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User Reviews

Ford the German and Mabel the Soaking Wet
10 November 2016 | by ducatic-82290See all my reviews

Isn't Keystone Mabel simply gorgeous and ooh, soo sweet in this single reel of total nonsense. The lead is clearly meant to be Ford Sterling as the German (why were they always German?) bandleader. However, for us viewing today, the ex-circus clown comes over as a crazy, over-acting fool. We must remember that Edwardian audiences simply loved this type of stuff – Ford hadn't been over-exposed at this point. As for Mabel, she saves the film for us, and in her shimmering satin dress, goes through her entire repertoire. First we have the fickle Mabel gaily chatting up one bandsman, then, after a long pout, turning her attention to the band-leader. Her little girl lost routine with her mother (Alice Davenport) is delightful, and it is amazing how quickly her expression changes later, when the possibility of an engagement ring appears on the horizon (this could be the early real-life Mabel, before she became bored with shiny things). The excitable, bouncy Mabel is revealed when's she's ready to attend the band's practice session at the local hall.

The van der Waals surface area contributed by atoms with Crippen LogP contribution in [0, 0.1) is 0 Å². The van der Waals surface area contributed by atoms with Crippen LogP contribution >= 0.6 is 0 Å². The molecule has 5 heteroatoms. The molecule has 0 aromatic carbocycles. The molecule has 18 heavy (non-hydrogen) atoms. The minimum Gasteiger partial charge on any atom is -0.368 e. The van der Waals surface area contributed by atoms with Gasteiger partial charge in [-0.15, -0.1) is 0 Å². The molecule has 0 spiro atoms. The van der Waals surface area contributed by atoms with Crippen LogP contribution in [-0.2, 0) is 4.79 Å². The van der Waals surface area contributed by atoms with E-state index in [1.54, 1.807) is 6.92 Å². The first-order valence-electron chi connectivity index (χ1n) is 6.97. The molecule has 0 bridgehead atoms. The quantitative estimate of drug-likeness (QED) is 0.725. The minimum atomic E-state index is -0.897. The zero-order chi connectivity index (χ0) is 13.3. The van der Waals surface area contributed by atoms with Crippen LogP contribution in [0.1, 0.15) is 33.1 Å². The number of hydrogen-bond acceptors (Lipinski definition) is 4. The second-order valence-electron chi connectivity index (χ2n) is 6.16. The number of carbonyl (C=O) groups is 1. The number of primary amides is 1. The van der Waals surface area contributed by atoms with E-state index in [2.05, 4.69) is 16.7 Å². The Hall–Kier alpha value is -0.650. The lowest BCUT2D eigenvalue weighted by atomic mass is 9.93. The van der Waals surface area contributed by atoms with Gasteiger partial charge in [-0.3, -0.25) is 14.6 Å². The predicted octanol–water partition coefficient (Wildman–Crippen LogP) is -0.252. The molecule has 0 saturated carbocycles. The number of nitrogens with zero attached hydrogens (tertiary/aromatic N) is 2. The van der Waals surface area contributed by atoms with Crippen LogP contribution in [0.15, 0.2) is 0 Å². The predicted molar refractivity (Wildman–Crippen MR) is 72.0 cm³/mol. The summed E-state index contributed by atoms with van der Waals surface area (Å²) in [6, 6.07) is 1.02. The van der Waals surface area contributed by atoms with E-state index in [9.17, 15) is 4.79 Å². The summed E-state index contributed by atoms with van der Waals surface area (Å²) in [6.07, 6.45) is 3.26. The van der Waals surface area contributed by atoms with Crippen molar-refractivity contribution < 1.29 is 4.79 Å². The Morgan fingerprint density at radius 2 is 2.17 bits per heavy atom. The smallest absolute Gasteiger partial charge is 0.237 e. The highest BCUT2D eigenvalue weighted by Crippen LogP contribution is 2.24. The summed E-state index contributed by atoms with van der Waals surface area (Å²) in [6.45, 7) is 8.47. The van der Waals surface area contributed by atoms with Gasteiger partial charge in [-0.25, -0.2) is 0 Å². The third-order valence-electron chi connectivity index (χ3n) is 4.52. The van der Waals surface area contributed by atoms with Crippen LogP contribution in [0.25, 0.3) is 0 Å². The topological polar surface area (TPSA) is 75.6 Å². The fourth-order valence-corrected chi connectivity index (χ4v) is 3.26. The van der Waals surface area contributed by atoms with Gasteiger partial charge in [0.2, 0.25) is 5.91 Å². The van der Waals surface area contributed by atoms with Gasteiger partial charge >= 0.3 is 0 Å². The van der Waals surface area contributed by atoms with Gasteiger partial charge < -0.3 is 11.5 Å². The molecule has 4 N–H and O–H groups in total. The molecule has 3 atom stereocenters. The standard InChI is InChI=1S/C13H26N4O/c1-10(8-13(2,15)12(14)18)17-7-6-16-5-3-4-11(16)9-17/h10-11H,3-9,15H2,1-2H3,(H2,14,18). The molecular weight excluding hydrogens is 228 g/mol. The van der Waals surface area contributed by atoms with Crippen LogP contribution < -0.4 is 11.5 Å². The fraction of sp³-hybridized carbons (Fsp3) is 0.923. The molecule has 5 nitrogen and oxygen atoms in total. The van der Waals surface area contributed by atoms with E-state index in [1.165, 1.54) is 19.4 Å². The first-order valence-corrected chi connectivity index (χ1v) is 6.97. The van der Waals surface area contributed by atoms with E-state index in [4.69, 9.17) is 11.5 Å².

At the hall there is some trouble between the band-leader and Mabel's first suitor. When Mabel arrives, she's delighted to see her bandsman, and thinks he's a cool dude with his crazy upside- down 'Kaiser Bill' mustache. Mabel's series of expressions, when the band-leader kicks the dude out, are a joy to see. Fickle Mabel then returns, when Ford makes a seemingly successful play for our girl. During the actual competition at the hall, bedlam breaks out among the various acts, and as usual Mabel is in her element among the chaos. The vegetables and pies hurled at the band are clearly expected, but the pie in Mabel's face, and the hosing down of the audience by Sterling is unexpected. Note that gum-chewing extra, Jewel Carmen, makes a very quick exit as the hose is turned on, while poor starlet Mabel, and her lovely dress, must stay and face the soaking. Mack Sennett, it should be noted, always disappeared from shot just before a drenching occurred.